What to do about cervical (neck) carotid stenosis is a subject of endless debate. After decades of research and millions spent there is still no answer — doesn’t it make medical professionals look a bit clueless?
We do know a few things. First, medical treatments keep getting better and better. Second, % stenosis is not the whole story. Wouldn’t it be nice if that’s all you needed to know. Real life is more complicated. Factors such as plaque composition, degree of inflammation, and others play a big role also.
There are many examples of small plaques causing big strokes. How? Clots form on plaques, then break off, float up into the head, and lodge in a big branch, causing ischemia. Or plaques “rupture”, causing acute occlusion at site of plaque. This is way more common than severe stenosis finally closing completely and causing a stroke by simple lack of blood flow. Why? Because stenoses that close off slowly give time for brain to adapt and develop “collaterals” — other ways for blood to supply the brain at risk. Clots that break off from plaques, or plaque ruptures, however, stop blood flow suddenly. In this scenario, “collaterals” are often not good enough to avoid a problem.
Here is an example of repeat strokes caused by an unstable plaque with overall mild % stenosis. Details of medical history are important here — however neuroangio.org usually withholds identifying information including age and gender — to maximize privacy.
Patient presents with left sided weakness, neglect etc — full right MCA syndrome. CT shows completed stroke — too late for intervention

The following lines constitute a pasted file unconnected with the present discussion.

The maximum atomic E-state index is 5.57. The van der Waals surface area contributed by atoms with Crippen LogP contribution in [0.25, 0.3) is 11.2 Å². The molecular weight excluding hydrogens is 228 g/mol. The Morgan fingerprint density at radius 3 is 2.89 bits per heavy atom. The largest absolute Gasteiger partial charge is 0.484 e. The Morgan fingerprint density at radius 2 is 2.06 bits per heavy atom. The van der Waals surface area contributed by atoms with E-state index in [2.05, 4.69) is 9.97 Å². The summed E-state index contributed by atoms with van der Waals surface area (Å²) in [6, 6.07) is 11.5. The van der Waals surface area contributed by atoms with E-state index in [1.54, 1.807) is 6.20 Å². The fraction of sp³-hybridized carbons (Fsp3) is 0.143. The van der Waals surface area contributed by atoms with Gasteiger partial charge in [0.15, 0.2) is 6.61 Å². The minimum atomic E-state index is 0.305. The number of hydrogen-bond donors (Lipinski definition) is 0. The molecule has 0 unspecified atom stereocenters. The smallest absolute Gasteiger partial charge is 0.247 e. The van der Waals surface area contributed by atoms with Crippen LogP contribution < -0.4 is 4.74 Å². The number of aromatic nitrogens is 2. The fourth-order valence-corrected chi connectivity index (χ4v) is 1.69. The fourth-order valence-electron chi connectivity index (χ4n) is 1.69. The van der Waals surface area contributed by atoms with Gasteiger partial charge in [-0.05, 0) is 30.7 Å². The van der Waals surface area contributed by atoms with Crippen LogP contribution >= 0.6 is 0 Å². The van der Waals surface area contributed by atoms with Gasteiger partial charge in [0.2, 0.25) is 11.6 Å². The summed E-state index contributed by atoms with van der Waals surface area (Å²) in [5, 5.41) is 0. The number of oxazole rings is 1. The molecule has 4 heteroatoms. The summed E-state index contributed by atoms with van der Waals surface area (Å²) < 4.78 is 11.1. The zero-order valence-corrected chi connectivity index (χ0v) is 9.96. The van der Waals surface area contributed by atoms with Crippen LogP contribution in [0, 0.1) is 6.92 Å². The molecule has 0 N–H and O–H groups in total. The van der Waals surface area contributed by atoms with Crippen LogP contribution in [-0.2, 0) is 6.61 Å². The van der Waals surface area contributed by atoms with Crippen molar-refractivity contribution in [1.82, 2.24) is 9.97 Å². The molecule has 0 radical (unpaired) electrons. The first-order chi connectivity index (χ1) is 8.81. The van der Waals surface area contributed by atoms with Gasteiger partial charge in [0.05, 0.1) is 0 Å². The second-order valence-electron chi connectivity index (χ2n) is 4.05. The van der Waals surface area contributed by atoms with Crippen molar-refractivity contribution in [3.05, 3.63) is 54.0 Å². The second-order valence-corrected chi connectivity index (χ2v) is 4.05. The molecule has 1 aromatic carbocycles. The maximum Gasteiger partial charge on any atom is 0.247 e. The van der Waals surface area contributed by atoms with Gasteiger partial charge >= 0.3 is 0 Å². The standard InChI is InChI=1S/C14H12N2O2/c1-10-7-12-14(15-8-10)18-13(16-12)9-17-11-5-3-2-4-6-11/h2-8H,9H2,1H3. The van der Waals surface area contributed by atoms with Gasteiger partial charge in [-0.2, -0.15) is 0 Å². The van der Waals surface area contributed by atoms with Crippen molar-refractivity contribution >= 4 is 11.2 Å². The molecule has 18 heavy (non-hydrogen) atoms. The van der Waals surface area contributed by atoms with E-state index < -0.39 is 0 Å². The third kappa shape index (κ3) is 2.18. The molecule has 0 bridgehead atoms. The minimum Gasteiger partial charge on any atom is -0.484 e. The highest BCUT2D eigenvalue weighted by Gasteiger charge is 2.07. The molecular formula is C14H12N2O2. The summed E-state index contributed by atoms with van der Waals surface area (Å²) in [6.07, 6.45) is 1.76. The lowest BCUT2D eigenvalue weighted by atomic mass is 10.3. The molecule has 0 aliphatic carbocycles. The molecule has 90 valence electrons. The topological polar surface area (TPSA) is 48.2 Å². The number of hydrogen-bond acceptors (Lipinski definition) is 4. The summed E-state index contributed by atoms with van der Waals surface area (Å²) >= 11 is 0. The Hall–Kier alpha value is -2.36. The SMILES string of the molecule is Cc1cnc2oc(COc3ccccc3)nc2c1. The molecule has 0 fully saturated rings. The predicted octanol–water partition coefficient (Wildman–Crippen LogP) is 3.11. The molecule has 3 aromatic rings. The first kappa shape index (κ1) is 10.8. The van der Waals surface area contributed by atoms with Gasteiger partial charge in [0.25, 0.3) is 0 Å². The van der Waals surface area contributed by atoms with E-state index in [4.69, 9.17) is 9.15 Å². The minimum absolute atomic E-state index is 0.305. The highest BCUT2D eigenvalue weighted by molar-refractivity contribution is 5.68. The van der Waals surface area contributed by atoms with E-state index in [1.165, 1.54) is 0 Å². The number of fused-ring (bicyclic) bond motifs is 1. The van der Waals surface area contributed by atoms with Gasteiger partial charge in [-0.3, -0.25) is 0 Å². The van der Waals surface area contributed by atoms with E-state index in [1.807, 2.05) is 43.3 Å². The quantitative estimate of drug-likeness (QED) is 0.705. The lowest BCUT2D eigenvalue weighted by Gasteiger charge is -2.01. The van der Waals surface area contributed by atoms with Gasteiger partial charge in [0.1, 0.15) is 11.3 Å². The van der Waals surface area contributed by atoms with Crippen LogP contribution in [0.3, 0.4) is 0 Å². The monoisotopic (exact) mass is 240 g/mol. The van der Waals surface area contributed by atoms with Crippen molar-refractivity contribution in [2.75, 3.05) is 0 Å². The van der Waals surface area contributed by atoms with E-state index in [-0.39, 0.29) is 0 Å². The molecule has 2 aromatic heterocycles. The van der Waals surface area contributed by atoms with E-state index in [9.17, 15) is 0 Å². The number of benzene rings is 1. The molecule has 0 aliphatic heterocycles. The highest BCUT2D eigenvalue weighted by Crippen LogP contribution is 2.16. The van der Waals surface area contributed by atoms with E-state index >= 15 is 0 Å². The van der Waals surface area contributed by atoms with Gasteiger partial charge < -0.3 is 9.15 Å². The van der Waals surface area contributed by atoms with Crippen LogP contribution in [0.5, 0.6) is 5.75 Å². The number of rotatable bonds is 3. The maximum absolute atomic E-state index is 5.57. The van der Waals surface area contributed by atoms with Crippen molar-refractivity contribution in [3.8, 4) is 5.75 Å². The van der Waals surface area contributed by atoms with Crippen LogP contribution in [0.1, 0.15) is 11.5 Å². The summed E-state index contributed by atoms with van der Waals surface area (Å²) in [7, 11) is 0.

Mixed calcified (arrowhead) and noncalcified plaque (arrow) of the right cervical carotid artery on CTA
It would seem like there is severe stenosis because of the calcified plaque component. That is an artifact called “volume averaging”. Thin section axial images below show stenosis to be moderate. Arrowhead points of calcified plaque, arrow to noncalcified component
Finally, CTA of the brain shows occlusion of the right M1 segment of the MCA— the embolus
Patient was recovering from stroke, when several months later he deteriorated again — with worsening leg weakness. A repeat stroke was suspected.
New CTA shows that the noncalcified part of stenosis (arrow) got larger. There is still the same amount of % stenosis — the difference is the noncalcified part is changing.
CTA of brain shows a new embolus, again blocking the right MCA (notice more proximal embolus location, now occluding the lenticulostriate arteries)
This time, intervention was pursued, given worsening of pre-existing deficits. Pre-thrombectomy angiogram
Endarterectomy done after second stroke. Arrow points to clot found on the plaque — same location as on CTA images above. Clot breaking off from the plaque was the source of both strokes. The calcified part is shown by arrowhead.
Side by side view of CTA and surgical specimen
Conclusion: There is more to carotid plaque than % stenosis. This is an example of repeat “artery to artery emboli” caused by clot forming on the carotid plaque and embolizing into the right MCA.
MRI imaging can help differentiate cholesterol plaque from clots. Its role in clinical decision making remains controversial.